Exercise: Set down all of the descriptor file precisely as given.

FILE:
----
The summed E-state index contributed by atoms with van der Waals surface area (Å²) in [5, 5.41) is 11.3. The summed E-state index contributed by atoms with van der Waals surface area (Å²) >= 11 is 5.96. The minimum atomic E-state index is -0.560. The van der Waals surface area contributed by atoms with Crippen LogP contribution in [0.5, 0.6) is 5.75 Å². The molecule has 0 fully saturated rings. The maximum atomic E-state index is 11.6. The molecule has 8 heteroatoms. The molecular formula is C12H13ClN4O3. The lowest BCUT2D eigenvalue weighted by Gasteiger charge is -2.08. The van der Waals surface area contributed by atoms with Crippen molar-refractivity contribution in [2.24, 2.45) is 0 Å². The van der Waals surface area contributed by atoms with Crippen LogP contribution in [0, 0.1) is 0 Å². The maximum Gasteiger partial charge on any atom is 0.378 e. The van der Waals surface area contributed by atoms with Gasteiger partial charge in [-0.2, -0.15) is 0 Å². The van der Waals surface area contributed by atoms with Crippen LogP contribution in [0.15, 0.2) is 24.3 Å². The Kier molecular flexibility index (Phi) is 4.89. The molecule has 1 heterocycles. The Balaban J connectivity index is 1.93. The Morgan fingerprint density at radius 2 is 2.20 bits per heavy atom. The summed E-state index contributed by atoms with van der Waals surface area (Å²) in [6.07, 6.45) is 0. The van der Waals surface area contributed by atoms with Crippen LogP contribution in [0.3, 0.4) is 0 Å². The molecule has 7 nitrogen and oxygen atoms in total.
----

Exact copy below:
The summed E-state index contributed by atoms with van der Waals surface area (Å²) in [5, 5.41) is 11.3. The summed E-state index contributed by atoms with van der Waals surface area (Å²) >= 11 is 5.96. The minimum atomic E-state index is -0.560. The van der Waals surface area contributed by atoms with Crippen LogP contribution in [0.5, 0.6) is 5.75 Å². The molecule has 0 fully saturated rings. The maximum atomic E-state index is 11.6. The molecule has 8 heteroatoms. The molecular formula is C12H13ClN4O3. The lowest BCUT2D eigenvalue weighted by Gasteiger charge is -2.08. The van der Waals surface area contributed by atoms with Crippen molar-refractivity contribution in [2.24, 2.45) is 0 Å². The van der Waals surface area contributed by atoms with Crippen LogP contribution in [0, 0.1) is 0 Å². The maximum Gasteiger partial charge on any atom is 0.378 e. The van der Waals surface area contributed by atoms with Gasteiger partial charge in [-0.2, -0.15) is 0 Å². The van der Waals surface area contributed by atoms with Crippen LogP contribution in [0.15, 0.2) is 24.3 Å². The Kier molecular flexibility index (Phi) is 4.89. The molecule has 1 heterocycles. The Balaban J connectivity index is 1.93. The Morgan fingerprint density at radius 2 is 2.20 bits per heavy atom. The summed E-state index contributed by atoms with van der Waals surface area (Å²) in [6.07, 6.45) is 0. The van der Waals surface area contributed by atoms with Crippen LogP contribution in [0.3, 0.4) is 0 Å². The molecule has 7 nitrogen and oxygen atoms in total.